If you are an employee in that circumstance, you may want to quit, you may think that it’s time for you and yours to unionize, and you may never want to do contract work again. If you’re the employer, that rate of turnover is bad but the labor requires so little training that it doesn't matter too much. Any real talent among those employees is lost because they all kind of blend together and distinguishing themselves in that group is difficult. Besides, these kids are mostly out of college or even high school and the job market isn't good to begin with.
None of what I just described is specific to quality assurance work in gaming or even the gaming industry in general. Contract abuse and having a cattle call to rally the work force is pervasive across all industries in nearly every country that can support said industry. The Kotaku article regarding freelance contract QA work does have some salient points, albeit points that have been made many times before across many different professions with gaming. “STRIKE!” “UNIONIZE!” These things are very easy to say, especially after the fact. But unionization is not an easy solution to implement nor does it come without a cost.
Most agree that the treatment of QA is a problem, but fixing that requires fixing the nature of how the industry treats contract employees in general. If you want to help video game QA, changing how QA is perceived by a publisher would certainly be a step in the right direction. That includes not posting articles on gaming websites essentially complaining about a job to which you should have known better what you were in for.
There’s a lot of hate on DLC whether it be more content or a day one patch, and I get that. In a lot of ways it feels like we’re being sold parts of the game that should have been in the original product, and this is true in some cases. But, I would like to present the other side of this. People like to paint the DLC picture as publishers having to make a predetermined marketing date under any circumstances. There’s a good deal more to it than that. I would actually argue that the DLC out there has greatly improved the quality of our experiences.
First, the concept of shipping a broken or incomplete game existed long before the inception of DLC. All console video games must go through certification on their respective platforms, mostly because the manufacturers don’t want to look bad with a potentially broken game. Any time a game gets rejected it goes back to the publisher for more coding and testing, this means delays. Not only delays for the publisher but for the platform as well. Microsoft and Sony both had a big incentive to get titles on the shelves, it meant a greater revenue stream for them as hardware providers and licensers. So with an especially popular release, like say San Andreas was, it was much more likely that Sony would look the other way when a bug pops up because it would mean a delay in their own money. This is especially true if one platform gets certified rather than the other, it’s a huge sales loss for the console version that gets delayed. A conflict of interest for sure, but one that makes a good deal of sense for all business parties. The end result would be the user ending up with quasi-broken game with plenty of content that development had thought of that couldn’t make it by the submission date.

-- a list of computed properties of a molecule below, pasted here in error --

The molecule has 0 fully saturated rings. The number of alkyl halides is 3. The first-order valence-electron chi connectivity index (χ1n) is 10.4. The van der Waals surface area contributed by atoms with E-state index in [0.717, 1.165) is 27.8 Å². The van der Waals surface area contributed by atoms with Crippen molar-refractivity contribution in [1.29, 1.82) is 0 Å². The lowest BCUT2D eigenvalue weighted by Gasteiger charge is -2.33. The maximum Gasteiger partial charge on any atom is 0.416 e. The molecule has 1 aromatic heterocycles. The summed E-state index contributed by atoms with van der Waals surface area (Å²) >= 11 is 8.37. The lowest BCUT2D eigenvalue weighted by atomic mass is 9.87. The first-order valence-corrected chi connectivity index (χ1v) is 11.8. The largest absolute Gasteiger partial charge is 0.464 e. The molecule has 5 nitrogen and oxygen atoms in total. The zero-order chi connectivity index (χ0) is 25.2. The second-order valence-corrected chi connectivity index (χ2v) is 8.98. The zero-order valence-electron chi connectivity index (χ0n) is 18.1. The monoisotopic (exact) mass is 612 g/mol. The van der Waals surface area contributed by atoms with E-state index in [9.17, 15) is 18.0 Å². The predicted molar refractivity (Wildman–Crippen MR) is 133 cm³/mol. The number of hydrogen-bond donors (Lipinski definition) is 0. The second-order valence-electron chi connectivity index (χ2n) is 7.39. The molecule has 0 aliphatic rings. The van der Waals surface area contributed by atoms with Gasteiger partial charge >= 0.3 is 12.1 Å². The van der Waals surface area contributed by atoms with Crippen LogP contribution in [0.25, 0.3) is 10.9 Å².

Today gamers find themselves in a similar situation, just with greater visibility. But this difference is that developers actually have the capability of fixing issues and adding content. Most people seem to view this as a potential excuse for releasing buggy games or not putting in content. While that may be true, in my mind, that problem is vastly outweighed by the idea that problems get fixed and great games get more content (neither of which were even possible before).
So I have a simple question, is the video game publicity over-saturated? I'm not simply talking about the ads we all see on bilboards or television, it's everything. All of the supporting structures, news websites and podcast behemoths that exist out there. It would seem that most folks stick a few choice sources for their video game talk and never deviate much from the path.